On or about September 4, 2009, a representative of Warner Brothers Entertainment, Inc. (“Warner”) sent an e-mail to Megaupload.com, stating that Warner was “unable to remove links” to copyright-infringing content on Megaupload.com using the AbuseTool. In the e-mail, the Warner representative requested an increase in Warner’s removal limit,which is controlled by the Mega Conspiracy. On or about September 8, the representative sent a follow-up request, and on or about September 9, the representative sent another follow-up request. On or about September 10, ORTMANN sent an e-mail to DOTCOM, stating, “They are currently removing 2500 files per day – a cursory check indicates that it’s legit takedowns of content that they own appearing in public forums.” ORTMANN also stated, “We should comply with their request – we can afford to be cooperative at current growth levels.” DOTCOM responded that the limit should be increased to 5,000 per day, but “not unlimited.”

So, regardless of how you may feel about copyright law, it seems pretty clear that Kim Dotcom and his cadre were knowingly violating it. That’s why MegaUpload got taken down. Granted, a number of people who would have pushed for such a takedown probably also weren’t fond of the whole MegaBox idea, but it’s not like they arranged for the fabrication of a bunch of evidence or anything.

It’s also worth noting one particular aspect of the proposed MegaBox operation plan. The idea was to allow artists with MegaBox to retain 90% of the earnings, presenting a great opportunity to both unsigned artists and artists who might want to bail on their labels alike. MegaBox never actually got anywhere though, so we can’t be sure exactly how it was going to work for your average Joe; the word “earnings” is particularly hazy. Like, is that 90% of a value after, say, some fees? Who could tell. I think it’s clear by now that MegaUpload was far from saintly.

And if you’re upset that this takedown seems to represent the affirmation of a “guilty until proven innocent” precedent, well, this isn’t anything particular to MegaUpload. As troubling as it is, federal asset seizure — particularly among those who have yet to be convicted of crimes– has been on the rise, in general, since the 1990s. MegaUpload is not the focus of some corrupt music industry conspiracy, but dysfunctional law on the whole.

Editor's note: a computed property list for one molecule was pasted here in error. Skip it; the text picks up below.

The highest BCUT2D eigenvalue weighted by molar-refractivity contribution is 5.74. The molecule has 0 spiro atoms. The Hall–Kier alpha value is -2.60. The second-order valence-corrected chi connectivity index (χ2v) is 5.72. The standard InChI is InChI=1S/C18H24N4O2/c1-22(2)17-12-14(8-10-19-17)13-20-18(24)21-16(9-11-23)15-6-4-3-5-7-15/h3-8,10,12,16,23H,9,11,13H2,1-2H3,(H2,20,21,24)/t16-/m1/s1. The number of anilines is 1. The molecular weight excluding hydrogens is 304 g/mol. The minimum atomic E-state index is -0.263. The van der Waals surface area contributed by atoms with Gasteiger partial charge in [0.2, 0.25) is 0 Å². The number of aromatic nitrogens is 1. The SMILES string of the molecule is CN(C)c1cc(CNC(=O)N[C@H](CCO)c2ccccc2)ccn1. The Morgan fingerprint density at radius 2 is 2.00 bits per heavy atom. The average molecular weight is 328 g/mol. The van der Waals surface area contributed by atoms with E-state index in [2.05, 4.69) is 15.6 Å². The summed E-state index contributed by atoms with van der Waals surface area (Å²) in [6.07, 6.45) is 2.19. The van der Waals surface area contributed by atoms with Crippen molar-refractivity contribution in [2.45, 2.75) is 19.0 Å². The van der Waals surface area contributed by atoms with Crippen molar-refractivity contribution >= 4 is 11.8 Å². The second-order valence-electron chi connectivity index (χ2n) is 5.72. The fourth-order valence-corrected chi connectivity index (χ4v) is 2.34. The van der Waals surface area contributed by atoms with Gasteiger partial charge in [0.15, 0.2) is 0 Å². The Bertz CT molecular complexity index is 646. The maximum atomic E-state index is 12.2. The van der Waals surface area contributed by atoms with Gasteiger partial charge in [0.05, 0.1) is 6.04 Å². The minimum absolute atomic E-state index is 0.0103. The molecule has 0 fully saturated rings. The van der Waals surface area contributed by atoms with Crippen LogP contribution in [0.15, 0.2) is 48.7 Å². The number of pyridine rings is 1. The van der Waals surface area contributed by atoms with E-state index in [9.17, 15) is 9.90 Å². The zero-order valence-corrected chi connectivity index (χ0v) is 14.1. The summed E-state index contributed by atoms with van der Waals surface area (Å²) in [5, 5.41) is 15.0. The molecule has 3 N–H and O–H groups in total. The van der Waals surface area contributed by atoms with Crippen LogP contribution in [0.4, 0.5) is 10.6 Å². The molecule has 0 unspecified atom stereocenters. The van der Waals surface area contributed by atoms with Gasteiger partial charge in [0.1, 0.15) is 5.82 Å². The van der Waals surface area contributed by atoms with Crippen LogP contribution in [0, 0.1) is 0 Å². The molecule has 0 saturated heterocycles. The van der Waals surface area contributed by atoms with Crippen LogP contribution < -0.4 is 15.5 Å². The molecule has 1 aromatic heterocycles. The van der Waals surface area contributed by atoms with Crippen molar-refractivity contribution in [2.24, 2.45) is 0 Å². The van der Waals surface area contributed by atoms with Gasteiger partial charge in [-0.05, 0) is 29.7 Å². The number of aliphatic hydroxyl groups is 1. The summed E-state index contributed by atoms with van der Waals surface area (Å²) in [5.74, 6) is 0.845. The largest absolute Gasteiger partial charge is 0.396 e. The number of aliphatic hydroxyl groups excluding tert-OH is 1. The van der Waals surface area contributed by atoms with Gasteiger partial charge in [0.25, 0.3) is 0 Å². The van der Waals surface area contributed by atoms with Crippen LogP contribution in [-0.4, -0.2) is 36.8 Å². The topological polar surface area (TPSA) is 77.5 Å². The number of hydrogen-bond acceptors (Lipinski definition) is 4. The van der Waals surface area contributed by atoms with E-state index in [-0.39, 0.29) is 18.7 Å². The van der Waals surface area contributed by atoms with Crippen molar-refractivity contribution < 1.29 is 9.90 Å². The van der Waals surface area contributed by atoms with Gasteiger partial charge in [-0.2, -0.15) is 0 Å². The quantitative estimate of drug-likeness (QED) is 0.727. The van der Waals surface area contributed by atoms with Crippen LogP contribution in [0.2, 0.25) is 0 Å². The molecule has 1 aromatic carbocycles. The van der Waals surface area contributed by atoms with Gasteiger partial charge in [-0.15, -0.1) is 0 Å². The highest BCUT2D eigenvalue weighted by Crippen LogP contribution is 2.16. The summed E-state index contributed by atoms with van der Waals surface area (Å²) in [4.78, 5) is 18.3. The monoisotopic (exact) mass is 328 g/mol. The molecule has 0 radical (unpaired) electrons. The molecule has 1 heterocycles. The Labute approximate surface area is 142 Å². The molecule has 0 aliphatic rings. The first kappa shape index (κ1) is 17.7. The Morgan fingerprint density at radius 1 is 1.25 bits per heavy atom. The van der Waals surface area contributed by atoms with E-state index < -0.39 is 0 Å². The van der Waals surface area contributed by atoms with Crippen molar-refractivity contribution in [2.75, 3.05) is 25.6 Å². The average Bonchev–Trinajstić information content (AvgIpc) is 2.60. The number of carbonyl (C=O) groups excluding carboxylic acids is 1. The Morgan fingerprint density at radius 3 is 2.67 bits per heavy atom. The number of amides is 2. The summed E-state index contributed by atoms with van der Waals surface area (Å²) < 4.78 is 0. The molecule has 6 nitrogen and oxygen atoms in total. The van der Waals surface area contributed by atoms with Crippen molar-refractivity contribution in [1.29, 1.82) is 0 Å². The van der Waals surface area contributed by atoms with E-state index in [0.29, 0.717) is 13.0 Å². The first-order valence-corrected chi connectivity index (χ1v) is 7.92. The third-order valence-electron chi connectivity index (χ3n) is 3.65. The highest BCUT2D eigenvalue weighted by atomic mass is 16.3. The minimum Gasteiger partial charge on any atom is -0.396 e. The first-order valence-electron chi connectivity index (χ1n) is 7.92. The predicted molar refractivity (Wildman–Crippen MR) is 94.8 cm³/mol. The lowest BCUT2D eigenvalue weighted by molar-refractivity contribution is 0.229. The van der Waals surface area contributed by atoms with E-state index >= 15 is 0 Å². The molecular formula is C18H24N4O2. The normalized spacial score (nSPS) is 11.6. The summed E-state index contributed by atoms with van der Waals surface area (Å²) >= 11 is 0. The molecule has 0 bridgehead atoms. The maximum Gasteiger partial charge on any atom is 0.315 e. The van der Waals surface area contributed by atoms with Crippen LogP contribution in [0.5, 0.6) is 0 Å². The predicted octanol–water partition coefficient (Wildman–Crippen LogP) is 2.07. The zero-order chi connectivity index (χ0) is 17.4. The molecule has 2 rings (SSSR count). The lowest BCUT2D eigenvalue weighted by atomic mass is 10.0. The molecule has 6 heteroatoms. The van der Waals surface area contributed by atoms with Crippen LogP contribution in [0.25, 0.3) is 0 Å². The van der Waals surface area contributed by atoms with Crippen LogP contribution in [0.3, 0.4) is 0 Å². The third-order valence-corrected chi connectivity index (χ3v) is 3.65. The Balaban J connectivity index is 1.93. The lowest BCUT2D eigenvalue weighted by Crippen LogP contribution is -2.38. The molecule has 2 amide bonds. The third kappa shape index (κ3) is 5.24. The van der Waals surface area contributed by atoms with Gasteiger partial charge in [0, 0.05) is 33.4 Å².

You may also disagree with the way the takedown was executed, but the fact remains that it was legal. Even though MegaUpload is based in Hong Kong, a lot of the alledgely pirated material was hosted on servers in Ashburn, Virgina, giving the FBI the jurisdiction it proceeded to capitalize on. A technicality, sure. But it sure is harder to argue against technicalities when the party convicted by them sure seems to be guilty of a whole bunch of other stuff.

But what if all this action was taken because of MegaBox? Regardless of whether or not any of this happened before MegaBox was a thing, what if it was only collected and pursued because groups like the RIAA started pushing the government because of MegaBox? When it comes to the whole MegaBox deal, I think it goes a little something like this: You may not like the guy who’s dating your crush because he’s dating your crush. But let’s say you also you know he sells crack. Maybe the crush part is what actually spurs you to go to the police and tell them that he’s selling crack and sure, the crack may have only been part of the reason you wanted him put away, but it’s still  –legally– reason enough itself.

When you’re arguing for the freedom of the Internet over absolute control by copyright holders, you have to make a few concessions. One of which is that although freedom of the Internet is romantic and all, there are going to be people who abuse it. If you sanctify them too much, it’s going to undermine your entire argument. After all, you’re arguing that stopping the abuse at all costs isn’t worth the cost, right?

Because the takedown came directly after the SOPA and PIPA victory, it’s tempting to latch on to MegaUpload and fight back against “the man” who just opened a wound, and promptly threw some salt in it. That’s really the last thing you want to do, however. By vying for a guilty party, you’re standing next to your own strawman and saving the opposition the trouble of having to find one themselves.

Besides, the MegaUpload takedown included things like search warrants and an actual, written, legal indictment. There are much more ergregious injustices being done to more obviously innocent parties with much less evidence drudged up via due process. The key to winning this argument is championing the most innocent, defenseless victims. It’s almost dangerous to think of MegaUpload as a victim at all. MegaUpload is at worst a copyright infringement conspiracy and at best, a multi-million dollar corporation run by an unapologetic playboy with a dubious approach to to avoiding copyright infringement that was ever so slightly legal, if legal at all. MegaBox nonwithstanding, there are much better poster-children to be had, guys. MegaUpload is more than capable of advocating for itself.